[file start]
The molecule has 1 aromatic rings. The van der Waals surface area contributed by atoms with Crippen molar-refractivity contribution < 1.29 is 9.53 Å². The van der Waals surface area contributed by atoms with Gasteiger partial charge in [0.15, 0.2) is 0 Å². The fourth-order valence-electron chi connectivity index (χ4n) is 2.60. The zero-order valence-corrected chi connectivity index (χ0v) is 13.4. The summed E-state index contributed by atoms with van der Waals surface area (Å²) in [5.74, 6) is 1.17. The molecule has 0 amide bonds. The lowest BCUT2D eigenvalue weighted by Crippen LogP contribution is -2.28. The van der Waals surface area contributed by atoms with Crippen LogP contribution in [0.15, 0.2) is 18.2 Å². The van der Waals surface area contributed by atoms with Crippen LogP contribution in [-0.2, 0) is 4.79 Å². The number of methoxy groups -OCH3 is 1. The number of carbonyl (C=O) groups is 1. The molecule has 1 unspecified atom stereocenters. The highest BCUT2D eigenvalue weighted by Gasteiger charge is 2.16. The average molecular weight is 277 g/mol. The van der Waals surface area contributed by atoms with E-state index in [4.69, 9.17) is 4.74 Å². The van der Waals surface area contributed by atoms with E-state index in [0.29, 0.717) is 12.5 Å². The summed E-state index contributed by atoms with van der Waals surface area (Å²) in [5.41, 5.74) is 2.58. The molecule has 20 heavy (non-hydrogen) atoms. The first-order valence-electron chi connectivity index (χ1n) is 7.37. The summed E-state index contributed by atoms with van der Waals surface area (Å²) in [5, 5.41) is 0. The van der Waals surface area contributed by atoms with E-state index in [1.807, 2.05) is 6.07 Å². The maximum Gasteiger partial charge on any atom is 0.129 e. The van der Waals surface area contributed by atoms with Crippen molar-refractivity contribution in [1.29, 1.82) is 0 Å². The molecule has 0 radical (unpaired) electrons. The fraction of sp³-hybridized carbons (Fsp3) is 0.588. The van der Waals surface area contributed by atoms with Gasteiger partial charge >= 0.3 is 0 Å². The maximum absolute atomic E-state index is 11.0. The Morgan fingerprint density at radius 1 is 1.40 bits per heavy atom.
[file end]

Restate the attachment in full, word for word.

The molecule has 1 aromatic rings. The van der Waals surface area contributed by atoms with Crippen molar-refractivity contribution < 1.29 is 9.53 Å². The van der Waals surface area contributed by atoms with Gasteiger partial charge in [0.15, 0.2) is 0 Å². The fourth-order valence-electron chi connectivity index (χ4n) is 2.60. The zero-order valence-corrected chi connectivity index (χ0v) is 13.4. The summed E-state index contributed by atoms with van der Waals surface area (Å²) in [5.74, 6) is 1.17. The molecule has 0 amide bonds. The lowest BCUT2D eigenvalue weighted by Crippen LogP contribution is -2.28. The van der Waals surface area contributed by atoms with Crippen LogP contribution in [0.15, 0.2) is 18.2 Å². The van der Waals surface area contributed by atoms with Crippen LogP contribution in [-0.2, 0) is 4.79 Å². The number of methoxy groups -OCH3 is 1. The number of carbonyl (C=O) groups is 1. The molecule has 1 unspecified atom stereocenters. The highest BCUT2D eigenvalue weighted by Gasteiger charge is 2.16. The average molecular weight is 277 g/mol. The van der Waals surface area contributed by atoms with E-state index in [4.69, 9.17) is 4.74 Å². The van der Waals surface area contributed by atoms with E-state index in [0.29, 0.717) is 12.5 Å². The summed E-state index contributed by atoms with van der Waals surface area (Å²) in [5.41, 5.74) is 2.58. The molecule has 20 heavy (non-hydrogen) atoms. The first-order valence-electron chi connectivity index (χ1n) is 7.37. The summed E-state index contributed by atoms with van der Waals surface area (Å²) in [5, 5.41) is 0. The van der Waals surface area contributed by atoms with E-state index in [1.807, 2.05) is 6.07 Å². The maximum Gasteiger partial charge on any atom is 0.129 e. The van der Waals surface area contributed by atoms with Crippen molar-refractivity contribution in [1.29, 1.82) is 0 Å². The molecule has 0 radical (unpaired) electrons. The fraction of sp³-hybridized carbons (Fsp3) is 0.588. The van der Waals surface area contributed by atoms with Gasteiger partial charge >= 0.3 is 0 Å². The maximum absolute atomic E-state index is 11.0. The Morgan fingerprint density at radius 1 is 1.40 bits per heavy atom.